NEWS Montenegro Minister Refuses to Resign for Srebrenica Genocide Comments
Montenegro’s Minister of Justice, Human and Minority Rights, Vladimir Leposavic, said he did not deny the suffering of victims of the 1995 Srebrenica massacres but only criticised the UN war crimes tribunal in The Hague.
Minister of Justice, Human and Minority Rights Vladimir Leposavic said on Thursday that he will not resign despite pressure from the prime minister to do step down, because he didn’t contravene government policy on the Srebrenica issue and only criticised the Hague Tribunal.
Prime Minister Zdravko Krivokapic proposed the sacking of Leposavic on Monday after the minister expressed doubt about the international court’s ruling classifying the 1995 Srebrenica massacres of Bosniaks by Bosnian Serb forces as genocide.
Leposavic, a pro-Serbian politician, argued last month that the Hague Tribunal has no legitimacy because he claimed it had destroyed evidence about the trafficking of the organs of Serb civilians in Kosovo.
But Leposavic said on Thursday that he was not denying the Srebrenica genocide, but expressing his position on the Hague court.
“I respect the binding nature of the decisions of that court, but I reserve the right to express a critical view of its work,” he said.
“By taking a critical view, I do not intend to invalidate the decisions of this court. My intention is to raise awareness through public dialogue in order to recognise and acknowledge the suffering of other victims of the civil war [in Bosnia],” he added.
He argued that he does not “deserve to be silenced” for his comments, and that he had not “endangered the country’s reputation with that criticism”.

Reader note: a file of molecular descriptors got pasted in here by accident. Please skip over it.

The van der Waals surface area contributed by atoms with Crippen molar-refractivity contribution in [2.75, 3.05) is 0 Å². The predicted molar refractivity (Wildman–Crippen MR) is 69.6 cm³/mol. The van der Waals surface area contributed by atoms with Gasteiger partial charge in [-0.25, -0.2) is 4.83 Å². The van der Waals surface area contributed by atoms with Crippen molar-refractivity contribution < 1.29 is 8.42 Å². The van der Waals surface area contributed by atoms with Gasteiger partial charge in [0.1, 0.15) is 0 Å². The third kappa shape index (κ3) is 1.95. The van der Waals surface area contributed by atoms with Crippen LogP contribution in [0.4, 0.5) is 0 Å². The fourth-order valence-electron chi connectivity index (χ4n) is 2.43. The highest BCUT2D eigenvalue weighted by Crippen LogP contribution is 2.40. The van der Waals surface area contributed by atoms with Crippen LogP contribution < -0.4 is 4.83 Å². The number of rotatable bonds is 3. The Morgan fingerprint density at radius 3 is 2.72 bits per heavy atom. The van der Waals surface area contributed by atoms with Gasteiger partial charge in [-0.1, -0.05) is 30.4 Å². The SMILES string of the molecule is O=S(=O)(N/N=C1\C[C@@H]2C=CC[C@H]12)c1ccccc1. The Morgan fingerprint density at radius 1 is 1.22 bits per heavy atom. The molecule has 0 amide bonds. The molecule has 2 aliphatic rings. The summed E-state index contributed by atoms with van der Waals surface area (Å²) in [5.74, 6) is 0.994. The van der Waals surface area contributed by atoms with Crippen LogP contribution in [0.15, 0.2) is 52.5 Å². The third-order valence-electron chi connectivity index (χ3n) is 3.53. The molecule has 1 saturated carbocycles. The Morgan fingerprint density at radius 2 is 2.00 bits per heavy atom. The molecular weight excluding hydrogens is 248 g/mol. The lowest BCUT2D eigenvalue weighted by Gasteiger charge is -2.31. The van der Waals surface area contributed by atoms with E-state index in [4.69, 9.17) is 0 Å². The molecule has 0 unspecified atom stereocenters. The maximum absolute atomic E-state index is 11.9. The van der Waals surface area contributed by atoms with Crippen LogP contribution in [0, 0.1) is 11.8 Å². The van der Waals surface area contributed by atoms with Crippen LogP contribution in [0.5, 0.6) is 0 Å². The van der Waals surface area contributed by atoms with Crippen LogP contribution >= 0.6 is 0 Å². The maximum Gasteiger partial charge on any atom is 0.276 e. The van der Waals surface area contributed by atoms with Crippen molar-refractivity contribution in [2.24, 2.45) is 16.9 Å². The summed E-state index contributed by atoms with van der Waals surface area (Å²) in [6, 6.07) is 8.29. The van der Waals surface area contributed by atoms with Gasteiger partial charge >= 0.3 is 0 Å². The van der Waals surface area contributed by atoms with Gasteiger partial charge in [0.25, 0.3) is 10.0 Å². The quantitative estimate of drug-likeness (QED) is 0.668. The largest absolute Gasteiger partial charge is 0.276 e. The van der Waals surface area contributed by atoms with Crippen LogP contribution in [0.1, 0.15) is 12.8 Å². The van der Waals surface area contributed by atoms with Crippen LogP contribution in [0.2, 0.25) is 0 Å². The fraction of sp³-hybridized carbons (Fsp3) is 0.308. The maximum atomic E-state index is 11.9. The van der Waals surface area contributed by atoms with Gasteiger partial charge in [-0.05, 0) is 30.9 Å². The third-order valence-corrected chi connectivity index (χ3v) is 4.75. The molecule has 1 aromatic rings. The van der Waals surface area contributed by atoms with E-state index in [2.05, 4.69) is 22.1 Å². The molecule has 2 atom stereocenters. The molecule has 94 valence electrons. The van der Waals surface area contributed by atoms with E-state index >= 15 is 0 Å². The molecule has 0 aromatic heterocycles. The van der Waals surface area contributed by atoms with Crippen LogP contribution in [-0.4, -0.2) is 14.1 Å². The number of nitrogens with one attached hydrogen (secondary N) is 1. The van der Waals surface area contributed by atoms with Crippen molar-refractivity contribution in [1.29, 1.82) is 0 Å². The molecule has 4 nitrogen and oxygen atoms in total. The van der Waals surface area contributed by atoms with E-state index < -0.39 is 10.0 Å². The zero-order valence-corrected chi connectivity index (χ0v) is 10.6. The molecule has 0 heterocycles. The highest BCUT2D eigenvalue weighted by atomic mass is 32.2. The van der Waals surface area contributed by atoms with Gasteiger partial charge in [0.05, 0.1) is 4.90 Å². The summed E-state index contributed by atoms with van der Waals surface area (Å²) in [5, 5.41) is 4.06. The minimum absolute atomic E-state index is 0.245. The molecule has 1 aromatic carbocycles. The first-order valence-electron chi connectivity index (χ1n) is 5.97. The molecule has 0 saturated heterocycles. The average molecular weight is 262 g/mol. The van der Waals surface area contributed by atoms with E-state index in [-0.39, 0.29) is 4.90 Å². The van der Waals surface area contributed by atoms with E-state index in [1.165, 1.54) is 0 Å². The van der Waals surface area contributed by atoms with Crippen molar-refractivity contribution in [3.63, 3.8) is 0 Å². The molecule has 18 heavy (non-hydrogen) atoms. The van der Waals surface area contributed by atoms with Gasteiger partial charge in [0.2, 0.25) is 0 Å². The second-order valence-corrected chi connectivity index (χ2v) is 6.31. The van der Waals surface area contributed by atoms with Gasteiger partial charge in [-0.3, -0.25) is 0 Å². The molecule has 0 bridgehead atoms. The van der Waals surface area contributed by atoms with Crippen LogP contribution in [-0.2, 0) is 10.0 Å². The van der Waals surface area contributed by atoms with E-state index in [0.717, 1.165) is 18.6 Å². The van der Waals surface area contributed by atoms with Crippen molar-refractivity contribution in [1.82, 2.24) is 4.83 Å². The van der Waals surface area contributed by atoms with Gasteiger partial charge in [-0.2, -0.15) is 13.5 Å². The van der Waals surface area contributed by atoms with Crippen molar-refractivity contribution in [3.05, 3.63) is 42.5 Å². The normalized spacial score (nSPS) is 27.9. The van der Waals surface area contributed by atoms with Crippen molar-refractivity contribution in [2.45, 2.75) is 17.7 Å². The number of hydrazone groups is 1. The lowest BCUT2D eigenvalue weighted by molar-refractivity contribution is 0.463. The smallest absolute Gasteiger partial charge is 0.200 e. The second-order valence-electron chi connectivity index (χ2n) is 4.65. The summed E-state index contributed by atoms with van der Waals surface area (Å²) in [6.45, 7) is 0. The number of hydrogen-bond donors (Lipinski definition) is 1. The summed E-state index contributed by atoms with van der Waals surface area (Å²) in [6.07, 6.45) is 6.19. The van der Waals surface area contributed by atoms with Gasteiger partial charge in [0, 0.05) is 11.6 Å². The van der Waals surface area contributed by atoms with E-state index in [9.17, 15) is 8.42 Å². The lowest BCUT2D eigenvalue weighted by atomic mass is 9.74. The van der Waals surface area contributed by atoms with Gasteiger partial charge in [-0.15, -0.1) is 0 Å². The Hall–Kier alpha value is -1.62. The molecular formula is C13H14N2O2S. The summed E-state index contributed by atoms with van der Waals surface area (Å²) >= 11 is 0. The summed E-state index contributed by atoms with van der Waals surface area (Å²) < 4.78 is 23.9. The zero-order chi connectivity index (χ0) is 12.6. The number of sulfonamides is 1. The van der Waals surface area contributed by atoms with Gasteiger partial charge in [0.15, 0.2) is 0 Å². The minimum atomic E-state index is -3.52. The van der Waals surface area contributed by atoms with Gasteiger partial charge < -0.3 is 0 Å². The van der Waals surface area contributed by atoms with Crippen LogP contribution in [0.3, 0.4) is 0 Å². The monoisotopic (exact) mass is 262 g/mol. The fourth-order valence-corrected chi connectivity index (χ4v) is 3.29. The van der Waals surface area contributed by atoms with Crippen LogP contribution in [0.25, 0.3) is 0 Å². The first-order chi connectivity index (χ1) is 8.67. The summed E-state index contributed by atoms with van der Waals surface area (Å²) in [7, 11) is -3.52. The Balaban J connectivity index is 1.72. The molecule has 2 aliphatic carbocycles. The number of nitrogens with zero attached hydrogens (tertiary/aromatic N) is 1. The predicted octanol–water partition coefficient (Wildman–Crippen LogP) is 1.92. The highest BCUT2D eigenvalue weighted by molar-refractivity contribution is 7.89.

The prime minister’s proposal to dismiss Leposavic must now be voted upon in parliament, where the three blocs making up the ruling alliance have a slender majority.
However, of the parties in the ruling alliance, the pro-Serbian For the Future of Montenegro, which has 27 MPs, and Peace is Our Nation, which has ten MPs, said they will not vote for dismissal. The smallest force in the ruling alliance, Black on White, said its four MPs will vote for Krivokapic’s proposal.
Political analysts warned that the proposal to sack Leposavic could pose a great challenge to the government’s stability, as the prime minister will have to count on opposition support for his proposal.
Political leaders of pro-Serbian parties in Montenegro have consistently refused to accept the Hague Tribunal’s definition, saying that Srebrenica killings were a war crime but not genocide.
In 2009, the Montenegrin parliament adopted a declaration accepting a European Parliament resolution on Srebrenica, which adopted July 11 as a day of remembrance in Montenegro for the victims of the 1995 massacres.
But although the declaration condemned the crimes, as well as other crimes committed during the conflicts in the former Yugoslavia, the word genocide wasn’t mentioned.
In December 2020, Montenegro’s opposition Bosniak Party proposed a parliamentary resolution to recognize the Srebrenica genocide, but the ruling majority voted against it.
In July 1995, more than 7,000 Bosniak men and boys from Srebrenica were killed in a series of massacres by Bosnian Serb forces, and over 40,000 women, children and elderly people were expelled – a crime that was classified as genocide by the International Criminal Tribunal for the Former Yugoslavia and the International Court of Justice.